Jack and I drove from Nashville to our home sweet bookstore on Sunday, dumped our disorganized clutch of luggage, and began sorting laundry, book purchases (from the Southern Festival of the Book and just the one bookstore we stopped at on the way home, heh) and other trip detritus.
My purse wasn’t there.
I’d barely had time to launch a full-blown panic attack when the phone rang. A woman named Sabrina Hensley said she found my purse in the rest room where I’d left it, and would mail it Tuesday when the post office opened after Columbus Day. I told her to take money out of the purse to mail it and to buy herself lunch, but she declined.
Thank you, Ms. Hensley. You are a true mensch.
That was our first return to reality post-festival, but the best was yet to come. A whole lot of people had read the blog, friended us on Facebook, liked the bookstore and cafe, and we enjoyed reading through your comments and stories. We meant it, what I said on C-span about a connected community of bibliophiles and bookstore supporters, here, there and everywhere, and we admit it made us feel good that so many people responded positively on Twitter and FB et al. We went to bed basking in the glow of small-time celebrity.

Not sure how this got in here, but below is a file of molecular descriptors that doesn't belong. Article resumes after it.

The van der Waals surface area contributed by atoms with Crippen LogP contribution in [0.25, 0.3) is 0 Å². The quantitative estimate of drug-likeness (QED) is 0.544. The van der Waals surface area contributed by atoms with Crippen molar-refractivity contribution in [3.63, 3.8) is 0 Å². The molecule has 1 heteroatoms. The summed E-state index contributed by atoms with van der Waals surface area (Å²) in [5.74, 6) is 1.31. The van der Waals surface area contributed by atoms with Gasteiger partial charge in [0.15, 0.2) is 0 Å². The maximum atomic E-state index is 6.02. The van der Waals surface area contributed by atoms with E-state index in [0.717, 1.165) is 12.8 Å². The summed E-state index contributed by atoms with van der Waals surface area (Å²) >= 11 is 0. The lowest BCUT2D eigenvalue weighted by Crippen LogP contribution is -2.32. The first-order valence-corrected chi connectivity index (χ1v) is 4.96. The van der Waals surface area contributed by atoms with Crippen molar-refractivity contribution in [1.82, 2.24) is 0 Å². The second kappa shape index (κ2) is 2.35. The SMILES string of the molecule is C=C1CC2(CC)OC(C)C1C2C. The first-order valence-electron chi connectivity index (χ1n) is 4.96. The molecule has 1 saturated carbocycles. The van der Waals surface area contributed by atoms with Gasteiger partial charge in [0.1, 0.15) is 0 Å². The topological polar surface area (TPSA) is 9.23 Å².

Monday morning, I woke up five minutes late for a ride-share to an important meeting. As I raced up the stairs our foster cat Ernest Hemingway tripped me, and I grabbed him around the middle–perhaps the wee bit roughly, because he pee-bombed my foot.
It was fun being driven around Nashville and invited to the authors’ reception in the penthouse suite, with that incredible view of the city. It was tres cool not to get embarrassed by the autograph lines. (Book festivals usually line several authors up side-by-side so odds are good you’ll be next to Bill Bryson and his line will extend three times ’round the courtyard while the rest of us sit there twiddling our thumbs, avoiding eye contact. I brought crocheting to cover this contingency, but never got a chance to work on it–whew!) It was great to get to chat with so many people who’d read and loved Little Bookstore of Big Stone Gap.
Still, nothing restores perspective quite so quickly as getting pee-bombed on your bare foot by a foster kitten.
Back to what we love doing, then: shelving books, serving customers, killing spiders and all, we love our bookstore and our life in it. Y’all come see us. I promise to have Ernest Hemingway fully potty trained before he sits in your lap.